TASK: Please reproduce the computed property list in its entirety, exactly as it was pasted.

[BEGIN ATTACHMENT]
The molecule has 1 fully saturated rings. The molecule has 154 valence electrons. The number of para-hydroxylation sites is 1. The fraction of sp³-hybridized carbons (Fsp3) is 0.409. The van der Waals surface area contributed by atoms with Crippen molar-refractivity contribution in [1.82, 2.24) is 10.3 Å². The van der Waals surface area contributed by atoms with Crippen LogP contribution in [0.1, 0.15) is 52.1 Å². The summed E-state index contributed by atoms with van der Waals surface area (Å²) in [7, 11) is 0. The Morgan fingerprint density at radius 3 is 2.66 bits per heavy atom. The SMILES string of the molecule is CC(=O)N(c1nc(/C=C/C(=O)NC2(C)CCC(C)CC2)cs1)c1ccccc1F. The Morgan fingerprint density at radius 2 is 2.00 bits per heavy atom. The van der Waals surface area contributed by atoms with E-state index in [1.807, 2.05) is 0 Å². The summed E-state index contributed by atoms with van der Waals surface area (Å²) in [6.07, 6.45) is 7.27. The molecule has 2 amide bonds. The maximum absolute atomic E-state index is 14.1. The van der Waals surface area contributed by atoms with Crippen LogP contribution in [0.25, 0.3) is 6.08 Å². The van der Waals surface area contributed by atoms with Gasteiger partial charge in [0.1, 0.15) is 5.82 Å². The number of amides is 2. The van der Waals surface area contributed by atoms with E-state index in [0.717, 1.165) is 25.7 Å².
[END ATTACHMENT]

The molecule has 1 fully saturated rings. The molecule has 154 valence electrons. The number of para-hydroxylation sites is 1. The fraction of sp³-hybridized carbons (Fsp3) is 0.409. The van der Waals surface area contributed by atoms with Crippen molar-refractivity contribution in [1.82, 2.24) is 10.3 Å². The van der Waals surface area contributed by atoms with Crippen LogP contribution in [0.1, 0.15) is 52.1 Å². The summed E-state index contributed by atoms with van der Waals surface area (Å²) in [7, 11) is 0. The Morgan fingerprint density at radius 3 is 2.66 bits per heavy atom. The SMILES string of the molecule is CC(=O)N(c1nc(/C=C/C(=O)NC2(C)CCC(C)CC2)cs1)c1ccccc1F. The Morgan fingerprint density at radius 2 is 2.00 bits per heavy atom. The van der Waals surface area contributed by atoms with E-state index in [1.807, 2.05) is 0 Å². The summed E-state index contributed by atoms with van der Waals surface area (Å²) in [6.07, 6.45) is 7.27. The molecule has 2 amide bonds. The maximum absolute atomic E-state index is 14.1. The van der Waals surface area contributed by atoms with Crippen LogP contribution in [0.25, 0.3) is 6.08 Å². The van der Waals surface area contributed by atoms with Gasteiger partial charge in [0.1, 0.15) is 5.82 Å². The number of amides is 2. The van der Waals surface area contributed by atoms with E-state index in [0.717, 1.165) is 25.7 Å².